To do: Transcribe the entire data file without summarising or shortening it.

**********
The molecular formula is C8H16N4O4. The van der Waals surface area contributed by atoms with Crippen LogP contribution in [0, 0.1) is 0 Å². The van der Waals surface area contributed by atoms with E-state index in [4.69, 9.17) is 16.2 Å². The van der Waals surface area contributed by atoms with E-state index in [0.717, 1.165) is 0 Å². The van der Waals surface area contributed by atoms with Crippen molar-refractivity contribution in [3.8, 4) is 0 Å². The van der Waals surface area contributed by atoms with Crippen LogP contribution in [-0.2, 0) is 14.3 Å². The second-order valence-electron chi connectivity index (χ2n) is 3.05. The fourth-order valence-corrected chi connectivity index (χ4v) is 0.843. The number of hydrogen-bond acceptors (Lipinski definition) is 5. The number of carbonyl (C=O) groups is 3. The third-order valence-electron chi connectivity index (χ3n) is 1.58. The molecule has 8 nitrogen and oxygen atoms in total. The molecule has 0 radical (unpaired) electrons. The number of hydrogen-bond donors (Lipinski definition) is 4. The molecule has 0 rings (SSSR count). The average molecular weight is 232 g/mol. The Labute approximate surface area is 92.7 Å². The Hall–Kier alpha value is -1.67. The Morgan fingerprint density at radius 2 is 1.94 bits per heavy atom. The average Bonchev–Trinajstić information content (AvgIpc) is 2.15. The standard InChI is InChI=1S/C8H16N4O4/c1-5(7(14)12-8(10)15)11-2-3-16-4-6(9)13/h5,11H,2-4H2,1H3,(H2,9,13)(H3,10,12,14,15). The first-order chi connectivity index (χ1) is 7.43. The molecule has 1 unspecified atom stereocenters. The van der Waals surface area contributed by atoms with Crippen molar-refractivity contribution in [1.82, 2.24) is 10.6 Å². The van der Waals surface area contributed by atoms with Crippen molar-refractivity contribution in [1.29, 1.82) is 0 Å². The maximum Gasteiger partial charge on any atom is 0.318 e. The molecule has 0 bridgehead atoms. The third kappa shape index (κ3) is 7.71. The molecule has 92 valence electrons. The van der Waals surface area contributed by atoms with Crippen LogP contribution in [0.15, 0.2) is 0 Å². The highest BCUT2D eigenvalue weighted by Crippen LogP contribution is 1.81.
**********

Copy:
The molecular formula is C8H16N4O4. The van der Waals surface area contributed by atoms with Crippen LogP contribution in [0, 0.1) is 0 Å². The van der Waals surface area contributed by atoms with E-state index in [4.69, 9.17) is 16.2 Å². The van der Waals surface area contributed by atoms with E-state index in [0.717, 1.165) is 0 Å². The van der Waals surface area contributed by atoms with Crippen molar-refractivity contribution in [3.8, 4) is 0 Å². The van der Waals surface area contributed by atoms with Crippen LogP contribution in [-0.2, 0) is 14.3 Å². The second-order valence-electron chi connectivity index (χ2n) is 3.05. The fourth-order valence-corrected chi connectivity index (χ4v) is 0.843. The number of hydrogen-bond acceptors (Lipinski definition) is 5. The number of carbonyl (C=O) groups is 3. The third-order valence-electron chi connectivity index (χ3n) is 1.58. The molecule has 8 nitrogen and oxygen atoms in total. The molecule has 0 radical (unpaired) electrons. The number of hydrogen-bond donors (Lipinski definition) is 4. The molecule has 0 rings (SSSR count). The average molecular weight is 232 g/mol. The Labute approximate surface area is 92.7 Å². The Hall–Kier alpha value is -1.67. The Morgan fingerprint density at radius 2 is 1.94 bits per heavy atom. The average Bonchev–Trinajstić information content (AvgIpc) is 2.15. The standard InChI is InChI=1S/C8H16N4O4/c1-5(7(14)12-8(10)15)11-2-3-16-4-6(9)13/h5,11H,2-4H2,1H3,(H2,9,13)(H3,10,12,14,15). The first-order chi connectivity index (χ1) is 7.43. The molecule has 1 unspecified atom stereocenters. The van der Waals surface area contributed by atoms with Crippen molar-refractivity contribution in [1.82, 2.24) is 10.6 Å². The van der Waals surface area contributed by atoms with Crippen molar-refractivity contribution in [1.29, 1.82) is 0 Å². The maximum Gasteiger partial charge on any atom is 0.318 e. The molecule has 0 bridgehead atoms. The third kappa shape index (κ3) is 7.71. The molecule has 92 valence electrons. The van der Waals surface area contributed by atoms with Crippen LogP contribution in [0.15, 0.2) is 0 Å². The highest BCUT2D eigenvalue weighted by Crippen LogP contribution is 1.81.